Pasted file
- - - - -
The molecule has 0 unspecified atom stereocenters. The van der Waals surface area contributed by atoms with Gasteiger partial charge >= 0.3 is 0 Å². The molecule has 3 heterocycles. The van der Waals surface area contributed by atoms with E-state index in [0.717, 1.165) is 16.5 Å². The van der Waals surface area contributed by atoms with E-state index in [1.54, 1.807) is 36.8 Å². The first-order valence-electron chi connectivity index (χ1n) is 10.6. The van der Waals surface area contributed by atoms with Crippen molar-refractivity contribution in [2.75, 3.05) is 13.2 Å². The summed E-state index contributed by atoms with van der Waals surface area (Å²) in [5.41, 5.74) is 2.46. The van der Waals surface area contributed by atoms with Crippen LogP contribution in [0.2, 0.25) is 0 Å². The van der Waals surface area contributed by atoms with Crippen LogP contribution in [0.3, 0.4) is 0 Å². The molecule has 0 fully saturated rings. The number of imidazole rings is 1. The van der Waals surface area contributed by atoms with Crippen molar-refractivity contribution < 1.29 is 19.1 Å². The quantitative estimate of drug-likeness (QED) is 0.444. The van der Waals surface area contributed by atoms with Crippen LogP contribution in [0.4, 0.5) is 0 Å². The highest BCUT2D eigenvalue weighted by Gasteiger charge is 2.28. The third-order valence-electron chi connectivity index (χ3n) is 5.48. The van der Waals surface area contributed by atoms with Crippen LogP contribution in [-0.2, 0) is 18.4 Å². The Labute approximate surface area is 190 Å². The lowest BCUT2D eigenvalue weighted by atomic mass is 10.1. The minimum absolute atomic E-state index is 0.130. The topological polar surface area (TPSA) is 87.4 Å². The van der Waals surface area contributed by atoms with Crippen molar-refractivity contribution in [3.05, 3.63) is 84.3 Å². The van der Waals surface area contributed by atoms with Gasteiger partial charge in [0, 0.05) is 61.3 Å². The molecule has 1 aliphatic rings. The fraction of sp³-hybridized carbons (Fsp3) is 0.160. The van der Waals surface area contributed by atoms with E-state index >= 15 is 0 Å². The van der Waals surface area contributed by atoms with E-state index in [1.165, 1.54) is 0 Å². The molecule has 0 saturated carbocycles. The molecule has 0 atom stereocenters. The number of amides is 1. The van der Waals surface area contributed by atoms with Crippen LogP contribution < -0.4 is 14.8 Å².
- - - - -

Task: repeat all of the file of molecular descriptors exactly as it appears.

The molecule has 0 unspecified atom stereocenters. The van der Waals surface area contributed by atoms with Gasteiger partial charge >= 0.3 is 0 Å². The molecule has 3 heterocycles. The van der Waals surface area contributed by atoms with E-state index in [0.717, 1.165) is 16.5 Å². The van der Waals surface area contributed by atoms with E-state index in [1.54, 1.807) is 36.8 Å². The first-order valence-electron chi connectivity index (χ1n) is 10.6. The van der Waals surface area contributed by atoms with Crippen molar-refractivity contribution in [2.75, 3.05) is 13.2 Å². The summed E-state index contributed by atoms with van der Waals surface area (Å²) in [5.41, 5.74) is 2.46. The van der Waals surface area contributed by atoms with Crippen LogP contribution in [0.2, 0.25) is 0 Å². The van der Waals surface area contributed by atoms with Crippen LogP contribution in [0.3, 0.4) is 0 Å². The molecule has 0 fully saturated rings. The number of imidazole rings is 1. The van der Waals surface area contributed by atoms with Crippen molar-refractivity contribution < 1.29 is 19.1 Å². The quantitative estimate of drug-likeness (QED) is 0.444. The van der Waals surface area contributed by atoms with Crippen LogP contribution in [0.4, 0.5) is 0 Å². The highest BCUT2D eigenvalue weighted by Gasteiger charge is 2.28. The third-order valence-electron chi connectivity index (χ3n) is 5.48. The van der Waals surface area contributed by atoms with Crippen LogP contribution in [-0.2, 0) is 18.4 Å². The Labute approximate surface area is 190 Å². The lowest BCUT2D eigenvalue weighted by atomic mass is 10.1. The minimum absolute atomic E-state index is 0.130. The topological polar surface area (TPSA) is 87.4 Å². The van der Waals surface area contributed by atoms with Crippen molar-refractivity contribution in [3.05, 3.63) is 84.3 Å². The van der Waals surface area contributed by atoms with Gasteiger partial charge in [0, 0.05) is 61.3 Å². The molecule has 1 aliphatic rings. The fraction of sp³-hybridized carbons (Fsp3) is 0.160. The van der Waals surface area contributed by atoms with E-state index >= 15 is 0 Å². The van der Waals surface area contributed by atoms with E-state index in [1.165, 1.54) is 0 Å². The molecule has 0 saturated carbocycles. The molecule has 0 atom stereocenters. The number of amides is 1. The van der Waals surface area contributed by atoms with Crippen LogP contribution < -0.4 is 14.8 Å².